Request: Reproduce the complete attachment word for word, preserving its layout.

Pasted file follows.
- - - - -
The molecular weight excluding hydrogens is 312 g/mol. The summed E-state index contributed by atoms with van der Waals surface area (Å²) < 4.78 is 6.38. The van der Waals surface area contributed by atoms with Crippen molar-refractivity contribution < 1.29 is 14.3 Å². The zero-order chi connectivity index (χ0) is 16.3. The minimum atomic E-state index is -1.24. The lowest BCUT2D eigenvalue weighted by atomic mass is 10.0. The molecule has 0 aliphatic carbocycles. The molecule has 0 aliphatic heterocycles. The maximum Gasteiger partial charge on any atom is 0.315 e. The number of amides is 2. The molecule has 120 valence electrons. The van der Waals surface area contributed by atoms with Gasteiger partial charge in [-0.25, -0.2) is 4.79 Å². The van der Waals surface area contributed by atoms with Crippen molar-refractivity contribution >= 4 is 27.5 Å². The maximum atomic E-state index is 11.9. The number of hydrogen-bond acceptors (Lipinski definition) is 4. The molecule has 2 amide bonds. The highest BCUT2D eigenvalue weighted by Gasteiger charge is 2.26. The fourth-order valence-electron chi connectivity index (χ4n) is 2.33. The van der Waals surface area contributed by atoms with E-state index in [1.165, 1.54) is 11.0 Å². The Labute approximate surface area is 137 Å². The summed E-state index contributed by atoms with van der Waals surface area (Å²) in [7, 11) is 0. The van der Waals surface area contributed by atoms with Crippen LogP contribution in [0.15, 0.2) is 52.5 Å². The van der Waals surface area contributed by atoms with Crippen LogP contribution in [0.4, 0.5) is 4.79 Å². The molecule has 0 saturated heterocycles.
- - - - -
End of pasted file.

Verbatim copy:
The molecular weight excluding hydrogens is 312 g/mol. The summed E-state index contributed by atoms with van der Waals surface area (Å²) < 4.78 is 6.38. The van der Waals surface area contributed by atoms with Crippen molar-refractivity contribution < 1.29 is 14.3 Å². The zero-order chi connectivity index (χ0) is 16.3. The minimum atomic E-state index is -1.24. The lowest BCUT2D eigenvalue weighted by atomic mass is 10.0. The molecule has 0 aliphatic carbocycles. The molecule has 0 aliphatic heterocycles. The maximum Gasteiger partial charge on any atom is 0.315 e. The number of amides is 2. The molecule has 120 valence electrons. The van der Waals surface area contributed by atoms with Gasteiger partial charge in [-0.25, -0.2) is 4.79 Å². The van der Waals surface area contributed by atoms with Crippen molar-refractivity contribution >= 4 is 27.5 Å². The maximum atomic E-state index is 11.9. The number of hydrogen-bond acceptors (Lipinski definition) is 4. The molecule has 2 amide bonds. The highest BCUT2D eigenvalue weighted by Gasteiger charge is 2.26. The fourth-order valence-electron chi connectivity index (χ4n) is 2.33. The van der Waals surface area contributed by atoms with E-state index in [1.165, 1.54) is 11.0 Å². The Labute approximate surface area is 137 Å². The summed E-state index contributed by atoms with van der Waals surface area (Å²) in [7, 11) is 0. The van der Waals surface area contributed by atoms with Crippen LogP contribution in [0.15, 0.2) is 52.5 Å². The van der Waals surface area contributed by atoms with Crippen LogP contribution in [0.4, 0.5) is 4.79 Å². The molecule has 0 saturated heterocycles.